In this blog post, Boyden's Doug Ehrenkranz shifts the focus on developing top performers to managing underperformers, making the case that executives should spend the same proportion of time actively training or transitioning-out toxic employees that they spend developing the best. Top performers can have a significant impact, but the same is true for underperformers - in fact, underperformers may have an even greater impact on an organization, albeit a negative one.
By Doug Ehrenkranz
While there is an abundance of research and study that goes into developing top performers, much less attention is typically given to the managing underperformers, or dare I say, toxic employees.  Just as top performers can have a significant impact on the people they work most closely with, the same is true for toxic employees.  In fact, underperformers may have an even greater impact on an organization; albeit negative.

One cannot defy the bell curve distribution:  just as there is a percentage of top performing employees, there is usually a proportionate percentage of poor performing employees.  The goal of this blog post about managing underperformers is to elevate this problem to top-of-mind and suggest that executives spend the same proportional time on actively identifying and training or transitioning-out your organization’s most toxic employees. In fact, some studies suggest that time spent eliminating negativity may improve organizational effectiveness in the short run―even faster than focusing on the top performers.

Potential of Managing Underperformers in the Interview Stage

Furthermore, consider getting out in front of the problem and take this practice to the interview stage for prospective employees.  Just as much is written about developing top performers, there is a lot written about “perfect interview questions.”  Specifically, much has been written on the questions to ask in an interview to will help identify a candidate’s strengths and potential.  Conversely, I see very little written about how to use the interviewing process to focus on a candidate’s negatives, even though some experts suggest devoting a greater share of the interview time and post interview analysis to focus on the things that worry or concern you the most about a candidate.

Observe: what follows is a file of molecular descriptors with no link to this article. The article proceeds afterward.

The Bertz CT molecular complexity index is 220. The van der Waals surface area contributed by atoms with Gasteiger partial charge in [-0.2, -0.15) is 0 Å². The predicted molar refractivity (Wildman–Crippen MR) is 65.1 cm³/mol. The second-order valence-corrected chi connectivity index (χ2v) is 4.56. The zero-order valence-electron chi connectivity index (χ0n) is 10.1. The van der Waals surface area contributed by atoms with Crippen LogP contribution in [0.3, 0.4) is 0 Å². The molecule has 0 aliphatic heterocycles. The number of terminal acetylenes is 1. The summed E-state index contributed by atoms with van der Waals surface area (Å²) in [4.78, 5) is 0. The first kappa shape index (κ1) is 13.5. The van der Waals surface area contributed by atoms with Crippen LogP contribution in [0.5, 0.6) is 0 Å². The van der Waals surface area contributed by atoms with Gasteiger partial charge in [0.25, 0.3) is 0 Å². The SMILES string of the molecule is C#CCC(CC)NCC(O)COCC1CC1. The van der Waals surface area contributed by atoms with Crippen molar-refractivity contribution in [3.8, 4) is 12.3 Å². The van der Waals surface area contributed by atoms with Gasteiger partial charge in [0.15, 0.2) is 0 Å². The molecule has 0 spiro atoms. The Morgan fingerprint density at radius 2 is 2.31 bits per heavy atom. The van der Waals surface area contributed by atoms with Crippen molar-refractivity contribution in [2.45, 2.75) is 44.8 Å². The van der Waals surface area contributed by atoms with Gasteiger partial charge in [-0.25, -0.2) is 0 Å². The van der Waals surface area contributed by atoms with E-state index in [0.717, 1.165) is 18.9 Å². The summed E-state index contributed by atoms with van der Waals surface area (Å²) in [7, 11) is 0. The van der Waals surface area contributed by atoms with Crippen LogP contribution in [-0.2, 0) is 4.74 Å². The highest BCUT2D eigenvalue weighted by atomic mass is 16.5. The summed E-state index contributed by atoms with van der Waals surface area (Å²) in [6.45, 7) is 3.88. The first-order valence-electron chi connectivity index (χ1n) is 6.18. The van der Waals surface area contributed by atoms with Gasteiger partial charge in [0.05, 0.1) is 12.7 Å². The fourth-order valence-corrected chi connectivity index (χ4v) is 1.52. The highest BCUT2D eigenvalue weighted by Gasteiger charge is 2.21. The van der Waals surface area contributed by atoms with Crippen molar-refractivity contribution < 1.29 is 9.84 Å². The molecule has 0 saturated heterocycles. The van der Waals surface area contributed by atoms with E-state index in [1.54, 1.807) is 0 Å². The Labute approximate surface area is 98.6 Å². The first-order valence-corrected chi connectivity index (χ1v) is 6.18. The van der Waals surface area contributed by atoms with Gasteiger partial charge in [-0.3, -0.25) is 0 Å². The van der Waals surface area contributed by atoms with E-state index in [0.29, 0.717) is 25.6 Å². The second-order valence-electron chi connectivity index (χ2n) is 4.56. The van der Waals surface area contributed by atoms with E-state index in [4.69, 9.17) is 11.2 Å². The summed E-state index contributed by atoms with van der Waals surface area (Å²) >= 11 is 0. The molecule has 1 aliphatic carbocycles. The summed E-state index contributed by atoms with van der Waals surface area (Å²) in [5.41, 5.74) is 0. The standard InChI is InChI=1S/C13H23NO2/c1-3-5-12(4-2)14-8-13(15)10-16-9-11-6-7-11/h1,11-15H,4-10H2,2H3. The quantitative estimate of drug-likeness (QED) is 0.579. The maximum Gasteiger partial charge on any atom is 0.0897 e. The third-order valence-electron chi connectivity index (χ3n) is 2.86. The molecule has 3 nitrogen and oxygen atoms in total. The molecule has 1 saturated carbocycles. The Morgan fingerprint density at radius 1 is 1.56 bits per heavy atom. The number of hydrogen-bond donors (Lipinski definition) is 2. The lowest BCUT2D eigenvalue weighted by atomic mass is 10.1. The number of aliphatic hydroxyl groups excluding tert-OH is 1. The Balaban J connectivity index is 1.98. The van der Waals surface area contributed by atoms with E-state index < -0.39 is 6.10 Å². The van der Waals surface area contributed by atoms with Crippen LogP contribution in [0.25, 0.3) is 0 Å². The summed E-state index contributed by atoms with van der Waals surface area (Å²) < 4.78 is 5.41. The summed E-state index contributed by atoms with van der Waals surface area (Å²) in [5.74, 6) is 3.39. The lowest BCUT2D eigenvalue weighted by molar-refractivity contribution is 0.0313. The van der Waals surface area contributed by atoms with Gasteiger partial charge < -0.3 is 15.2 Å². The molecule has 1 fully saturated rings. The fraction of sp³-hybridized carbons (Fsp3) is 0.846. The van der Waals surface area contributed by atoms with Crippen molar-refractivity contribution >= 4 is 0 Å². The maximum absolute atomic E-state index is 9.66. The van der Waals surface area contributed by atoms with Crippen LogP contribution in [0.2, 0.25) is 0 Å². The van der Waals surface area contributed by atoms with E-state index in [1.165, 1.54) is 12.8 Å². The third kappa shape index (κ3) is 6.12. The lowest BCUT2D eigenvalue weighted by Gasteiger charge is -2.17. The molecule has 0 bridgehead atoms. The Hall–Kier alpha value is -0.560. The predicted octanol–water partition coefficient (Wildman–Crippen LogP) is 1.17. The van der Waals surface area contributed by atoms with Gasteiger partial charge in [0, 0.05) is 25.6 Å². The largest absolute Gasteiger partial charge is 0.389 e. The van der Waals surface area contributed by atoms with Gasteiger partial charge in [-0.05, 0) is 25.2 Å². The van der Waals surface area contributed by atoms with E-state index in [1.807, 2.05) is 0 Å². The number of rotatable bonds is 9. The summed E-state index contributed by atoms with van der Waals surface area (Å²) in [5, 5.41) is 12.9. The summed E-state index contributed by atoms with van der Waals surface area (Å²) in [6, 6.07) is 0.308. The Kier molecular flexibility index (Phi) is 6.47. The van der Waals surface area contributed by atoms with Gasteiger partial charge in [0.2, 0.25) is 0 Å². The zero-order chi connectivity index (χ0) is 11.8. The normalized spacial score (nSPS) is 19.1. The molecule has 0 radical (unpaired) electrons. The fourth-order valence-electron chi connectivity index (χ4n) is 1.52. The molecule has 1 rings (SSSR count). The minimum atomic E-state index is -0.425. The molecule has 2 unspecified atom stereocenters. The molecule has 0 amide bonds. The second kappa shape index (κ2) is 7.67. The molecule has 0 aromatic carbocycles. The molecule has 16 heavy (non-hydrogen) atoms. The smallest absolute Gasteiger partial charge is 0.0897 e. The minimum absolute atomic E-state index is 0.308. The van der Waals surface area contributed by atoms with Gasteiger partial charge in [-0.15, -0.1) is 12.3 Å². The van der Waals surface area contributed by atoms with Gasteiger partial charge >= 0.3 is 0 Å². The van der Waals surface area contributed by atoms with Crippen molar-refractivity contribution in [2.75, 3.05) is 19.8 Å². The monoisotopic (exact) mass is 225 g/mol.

In my experience, I have learned that clients tend to overlook a worrisome or concerning item about a candidate in favor of focusing on the positives.  And it is usually those negatives or areas of concern that are likely to flare-up once the candidate is hired, potentially leading to the necessary management of an underperformer.

It’s one of those “trust your gut” items. In many cases, the concern may not be a show-stopper or fatal and something a hiring manger can work around.  But it’s better to go into the hiring with eyes wide open and having given the negative as much consideration as the things you found most attractive.

The bottom line?  My point is not to focus just on negatives and toxic employees, but suggest using a more balanced approach in employee development and hiring that allows the executive to spend time consciously thinking about both sides of the equation and potential issue of managing underperformers.

http://mengonline.com/blog/2016/05/10/managing-underperformers-how-a-negative-focus-can-be-positiveperformers-when-a-negative-focus-can-be-a-positive/
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